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Article
October 30, 1915

THE ESSENTIAL FACTORS IN THE DIAGNOSIS OF CHRONIC GASTRIC AND DUODENAL ULCERS

Author Affiliations

ROCHESTER, MINN.

From the Mayo Clinic.

JAMA. 1915;LXV(18):1500-1503. doi:10.1001/jama.1915.02580180004002
Abstract

This review is undertaken to emphasize proved clinical factors and briefly to consider various phases of experimental, clinical and therapeutic advancement in their application to the diagnosis of benign, chronic gastric and duodenal ulcers. Our observations are based on the study of 2,400 cases of gastric and duodenal ulcers operatively demonstrated in the Mayo Clinic from 1900 to 1914, inclusive, with an especial summary of the cases of 1913 and 1914.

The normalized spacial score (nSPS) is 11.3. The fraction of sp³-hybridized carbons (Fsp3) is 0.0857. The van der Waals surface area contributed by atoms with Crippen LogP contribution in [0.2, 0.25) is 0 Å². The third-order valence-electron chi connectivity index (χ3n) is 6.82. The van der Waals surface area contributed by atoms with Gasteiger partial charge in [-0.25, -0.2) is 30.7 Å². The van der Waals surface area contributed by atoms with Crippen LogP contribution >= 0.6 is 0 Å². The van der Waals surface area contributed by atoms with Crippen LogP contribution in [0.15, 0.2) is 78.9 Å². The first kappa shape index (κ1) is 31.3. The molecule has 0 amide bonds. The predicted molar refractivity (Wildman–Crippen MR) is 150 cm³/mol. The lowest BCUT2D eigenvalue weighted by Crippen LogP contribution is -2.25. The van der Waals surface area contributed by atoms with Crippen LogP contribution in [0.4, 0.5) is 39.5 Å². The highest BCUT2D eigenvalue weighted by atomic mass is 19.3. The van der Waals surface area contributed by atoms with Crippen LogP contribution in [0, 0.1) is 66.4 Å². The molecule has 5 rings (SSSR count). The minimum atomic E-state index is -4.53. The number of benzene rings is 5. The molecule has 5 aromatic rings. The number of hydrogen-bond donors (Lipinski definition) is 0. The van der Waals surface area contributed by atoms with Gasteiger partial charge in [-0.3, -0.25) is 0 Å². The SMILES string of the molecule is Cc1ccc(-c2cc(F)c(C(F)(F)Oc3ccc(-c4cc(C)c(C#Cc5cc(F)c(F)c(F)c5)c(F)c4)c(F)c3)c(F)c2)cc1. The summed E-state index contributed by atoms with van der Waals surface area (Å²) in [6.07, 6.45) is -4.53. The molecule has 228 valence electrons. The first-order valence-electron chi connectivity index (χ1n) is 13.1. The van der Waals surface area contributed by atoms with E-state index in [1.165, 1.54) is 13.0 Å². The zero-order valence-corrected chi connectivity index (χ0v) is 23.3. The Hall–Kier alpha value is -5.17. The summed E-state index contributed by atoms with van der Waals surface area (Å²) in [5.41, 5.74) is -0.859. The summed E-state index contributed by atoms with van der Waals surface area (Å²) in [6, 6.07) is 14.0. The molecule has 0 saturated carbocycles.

DIAGNOSIS  A skilful anamnesis, in the absence of extensive clinical observations or direct roentgenologic evidence of a lesion, is still the most important factor in the differential diagnosis of lesions causing gastric disturbance. With regard to ulcer, characteristic chronicity or remission of symptoms is readily apparent in the case records in over 80 per cent, of all our proved cases. The principles emphasized by Graham1 since his earliest observations are as effective today as then and are the

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